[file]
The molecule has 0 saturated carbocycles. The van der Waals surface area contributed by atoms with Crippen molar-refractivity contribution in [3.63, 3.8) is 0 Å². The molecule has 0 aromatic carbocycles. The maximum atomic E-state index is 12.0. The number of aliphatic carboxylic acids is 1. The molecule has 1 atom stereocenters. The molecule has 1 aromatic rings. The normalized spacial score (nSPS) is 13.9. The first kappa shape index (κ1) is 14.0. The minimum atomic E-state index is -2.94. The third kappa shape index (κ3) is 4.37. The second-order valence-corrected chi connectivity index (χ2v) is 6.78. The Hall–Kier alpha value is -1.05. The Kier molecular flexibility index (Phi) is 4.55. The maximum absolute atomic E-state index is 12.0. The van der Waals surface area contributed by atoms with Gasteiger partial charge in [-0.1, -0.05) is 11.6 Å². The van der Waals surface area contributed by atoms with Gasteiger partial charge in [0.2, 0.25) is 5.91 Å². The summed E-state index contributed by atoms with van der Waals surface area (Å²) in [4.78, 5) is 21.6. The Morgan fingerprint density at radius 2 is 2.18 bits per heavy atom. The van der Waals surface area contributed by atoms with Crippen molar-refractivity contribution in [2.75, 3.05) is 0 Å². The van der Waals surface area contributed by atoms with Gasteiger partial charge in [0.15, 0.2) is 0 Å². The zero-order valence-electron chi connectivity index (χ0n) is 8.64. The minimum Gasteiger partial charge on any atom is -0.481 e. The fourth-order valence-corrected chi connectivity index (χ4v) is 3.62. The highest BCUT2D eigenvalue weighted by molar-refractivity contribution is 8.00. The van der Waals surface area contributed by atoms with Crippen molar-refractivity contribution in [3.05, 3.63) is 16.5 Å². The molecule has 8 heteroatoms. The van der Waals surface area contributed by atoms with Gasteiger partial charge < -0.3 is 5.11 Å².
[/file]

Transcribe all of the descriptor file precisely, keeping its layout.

The molecule has 0 saturated carbocycles. The van der Waals surface area contributed by atoms with Crippen molar-refractivity contribution in [3.63, 3.8) is 0 Å². The molecule has 0 aromatic carbocycles. The maximum atomic E-state index is 12.0. The number of aliphatic carboxylic acids is 1. The molecule has 1 atom stereocenters. The molecule has 1 aromatic rings. The normalized spacial score (nSPS) is 13.9. The first kappa shape index (κ1) is 14.0. The minimum atomic E-state index is -2.94. The third kappa shape index (κ3) is 4.37. The second-order valence-corrected chi connectivity index (χ2v) is 6.78. The Hall–Kier alpha value is -1.05. The Kier molecular flexibility index (Phi) is 4.55. The maximum absolute atomic E-state index is 12.0. The van der Waals surface area contributed by atoms with Gasteiger partial charge in [-0.1, -0.05) is 11.6 Å². The van der Waals surface area contributed by atoms with Gasteiger partial charge in [0.2, 0.25) is 5.91 Å². The summed E-state index contributed by atoms with van der Waals surface area (Å²) in [4.78, 5) is 21.6. The Morgan fingerprint density at radius 2 is 2.18 bits per heavy atom. The van der Waals surface area contributed by atoms with Crippen molar-refractivity contribution in [2.75, 3.05) is 0 Å². The van der Waals surface area contributed by atoms with Gasteiger partial charge in [0.15, 0.2) is 0 Å². The zero-order valence-electron chi connectivity index (χ0n) is 8.64. The minimum Gasteiger partial charge on any atom is -0.481 e. The fourth-order valence-corrected chi connectivity index (χ4v) is 3.62. The highest BCUT2D eigenvalue weighted by molar-refractivity contribution is 8.00. The van der Waals surface area contributed by atoms with Crippen molar-refractivity contribution in [3.05, 3.63) is 16.5 Å². The molecule has 8 heteroatoms. The van der Waals surface area contributed by atoms with Gasteiger partial charge < -0.3 is 5.11 Å².